By Katie Montei

No Fear

I have a Police Officer friend who has theorized to me that in the next 10 years Madison, Wisconsin, will become a very different city. Already we see foreboding signs of change. Over the past several years there have seemingly been more crimes – from muggings to rapes to murders. All over the country we feel our grasp on safety slipping away from us. Every year seems to bring new forms of terror. We could become consumed by fear.

In Paul’s letter to the Philippians he tells us not to be anxious about anything, but instead to pray with thanksgiving. And yet, we naturally respond to precarious situations with fear.

When I walk alone in a parking lot at night I am constantly on edge, my heart pounds until I am safely in my car with the doors locked. No doubt, parking lots are safe the majority of the time, but those rare instances of abduction have gripped my active imagination.

That is not to say that I should walk absent-mindedly through dark parking lots. Although letting fear immobilize us is not wise, neither is going to the opposite extreme.

Some people claim to be afraid of nothing; these people live like they are taunting death. The mentality “no fear” has been embraced as the slogan for extreme sports enthusiasts the world over. They challenge fear by living on the edge, purposefully putting themselves in danger.

Peace in this life is not a guarantee, but as Christians we know that something better lies ahead. Not that we should attempt to get there faster by tempting death. In Deuteronomy 31: 19-20 the Lord says, “I have set before you life and death, blessings and curses. Now choose life, so that you and your children may live and that you may love the Lord your God, listen to his voice, and hold fast to him.”

Life may not be easy, but it is God-given; and God will be with us through the best and worst of times. But believing that God is present and in control becomes hard when life presents fearful situations.

In February, a gunman killed six students and wounded many others at Northern Illinois University. The frequency of shootings and the perception of declining safety at colleges has brought about some interesting responses. A grassroots student movement called Students for Concealed Carry on Campus believes that students should be able to carry guns on campus as protection.

At Northern the concern for Michelle Graham, the InterVarsity staff worker, goes in another direction. She has noticed at Northern that students have not dealt with their fear at all. The campus seems to be moving on very quickly; within two months of the shootings all the memorials around the school were taken down. As a staff worker Michelle wants her students, and the campus, to deal with their fear.

Without letting the Lord work through the fear that has taken root in the students lives, it will surface again. It is the same for all of us. When we find ourselves in a situation that is familiarly insecure it does not take much to trigger fear. If we do not take the time to ask God hard questions about our fear, it will often resurface again more intensely and with less provocation.

But as Christians we need not live our lives in fear. In the book A Long Obedience in the Same Direction, Eugene Peterson reminds us of God’s sovereignty and his protection of us,

We are secure. God is running the show. Neither our feelings of depression nor the facts of suffering nor the possibilities of defection are evidence that God has abandoned us. There is nothing more certain than that he will accomplish his salvation in our lives and perfect his will in our histories. Three times in his great Sermon, Jesus, knowing how easily we imagine the worst, repeats the reassuring command ‘Do not be anxious.’ Our life with God is a sure thing.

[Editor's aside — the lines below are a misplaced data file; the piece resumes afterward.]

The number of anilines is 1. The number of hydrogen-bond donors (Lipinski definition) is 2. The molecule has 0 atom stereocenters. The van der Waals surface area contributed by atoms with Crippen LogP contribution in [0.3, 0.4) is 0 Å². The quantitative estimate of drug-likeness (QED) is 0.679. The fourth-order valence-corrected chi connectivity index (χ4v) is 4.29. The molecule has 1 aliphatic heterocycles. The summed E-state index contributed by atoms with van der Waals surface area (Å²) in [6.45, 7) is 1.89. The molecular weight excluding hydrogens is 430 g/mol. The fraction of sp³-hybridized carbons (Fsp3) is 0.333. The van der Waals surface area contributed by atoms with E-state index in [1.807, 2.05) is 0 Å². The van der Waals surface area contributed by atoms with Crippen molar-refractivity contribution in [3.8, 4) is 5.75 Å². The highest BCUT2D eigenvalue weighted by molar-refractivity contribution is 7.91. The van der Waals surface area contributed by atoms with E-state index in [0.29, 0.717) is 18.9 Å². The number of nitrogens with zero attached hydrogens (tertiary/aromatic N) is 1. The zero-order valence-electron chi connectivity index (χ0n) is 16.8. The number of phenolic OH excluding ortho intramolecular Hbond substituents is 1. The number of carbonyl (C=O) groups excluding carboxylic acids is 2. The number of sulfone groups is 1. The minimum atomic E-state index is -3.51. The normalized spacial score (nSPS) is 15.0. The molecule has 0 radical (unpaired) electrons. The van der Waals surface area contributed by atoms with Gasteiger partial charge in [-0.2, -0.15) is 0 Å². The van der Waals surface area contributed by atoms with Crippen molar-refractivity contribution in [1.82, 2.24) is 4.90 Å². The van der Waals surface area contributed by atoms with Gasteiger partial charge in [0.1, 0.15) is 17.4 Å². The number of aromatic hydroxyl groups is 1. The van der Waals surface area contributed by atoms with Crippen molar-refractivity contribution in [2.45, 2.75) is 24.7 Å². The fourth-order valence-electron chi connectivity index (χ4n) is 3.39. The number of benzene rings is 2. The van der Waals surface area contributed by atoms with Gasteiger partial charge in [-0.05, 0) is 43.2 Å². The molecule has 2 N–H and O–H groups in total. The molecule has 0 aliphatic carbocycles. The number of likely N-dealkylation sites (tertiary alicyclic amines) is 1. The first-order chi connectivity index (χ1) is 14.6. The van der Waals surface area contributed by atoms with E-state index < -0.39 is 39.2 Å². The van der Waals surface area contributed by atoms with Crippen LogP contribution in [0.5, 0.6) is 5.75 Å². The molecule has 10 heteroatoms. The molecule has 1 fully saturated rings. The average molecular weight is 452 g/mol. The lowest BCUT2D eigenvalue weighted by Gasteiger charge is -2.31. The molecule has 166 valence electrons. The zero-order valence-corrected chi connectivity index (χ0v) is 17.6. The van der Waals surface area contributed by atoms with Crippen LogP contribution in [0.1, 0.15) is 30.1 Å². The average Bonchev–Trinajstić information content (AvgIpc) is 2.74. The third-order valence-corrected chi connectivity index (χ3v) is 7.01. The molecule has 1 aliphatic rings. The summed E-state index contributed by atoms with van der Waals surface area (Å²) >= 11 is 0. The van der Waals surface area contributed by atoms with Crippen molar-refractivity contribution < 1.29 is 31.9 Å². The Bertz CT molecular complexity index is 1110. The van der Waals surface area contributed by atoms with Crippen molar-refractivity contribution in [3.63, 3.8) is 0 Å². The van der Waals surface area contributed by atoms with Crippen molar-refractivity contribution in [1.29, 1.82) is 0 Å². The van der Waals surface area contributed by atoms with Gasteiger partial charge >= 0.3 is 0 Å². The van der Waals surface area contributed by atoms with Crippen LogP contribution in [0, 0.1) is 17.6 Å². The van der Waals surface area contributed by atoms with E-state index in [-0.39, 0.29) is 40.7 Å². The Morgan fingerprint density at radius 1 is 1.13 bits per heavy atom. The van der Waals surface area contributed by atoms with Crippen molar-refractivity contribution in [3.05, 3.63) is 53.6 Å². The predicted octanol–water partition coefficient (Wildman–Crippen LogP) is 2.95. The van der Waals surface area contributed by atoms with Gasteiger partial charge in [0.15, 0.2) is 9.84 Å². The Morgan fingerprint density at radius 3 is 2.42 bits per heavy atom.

Part of our fear comes from wanting to take control of our own lives and realizing that we cannot. Instead of learning to trust in a sovereign God who has secured our salvation, we become fearful about this life’s uncertainties.

In the height of the Cold War, when nations anxiously anticipated the dropping of atomic bombs, C.S. Lewis admonished those who were paralyzed by fear. He said to them,

It is perfectly ridiculous to go about whimpering and drawing long faces because the scientists have added one more chance of painful and premature death to a world which already bristled with such chances and in which death itself was not a chance at all, but a certainty…If we are going to be destroyed by an atomic bomb, let that bomb when it comes find us doing sensible and human things – praying, working, teaching, reading, listening to music, bathing the children, playing tennis, chatting to our friends over a pint and a game of darts – not huddled together like frightened sheep and thinking about bombs. They may break our bodies (any microbe can do that), but they need not dominate our minds.

We live in a precarious age, but in fact it is no more precarious than in past generations. And now, just as then, we must respond to our fear by living out our lives. We joyfully strive for heaven by taking hold of the salvation offered us today and allowing the kingdom of God to be ushered into our present lives.

Choose life, God says. It seems then, that wisdom is found in vigilance without paralysis, peace without nonchalance. We embrace the life we were given without tempting fate, or fearing the future. Physical death is a certainty, but so is our eternal life in Christ. “Do not be anxious about anything, but in everything, by prayer and petition, with thanksgiving, present your requests to God. And the peace of God, which transcends all understanding, will guard your hearts and your minds in Christ Jesus.”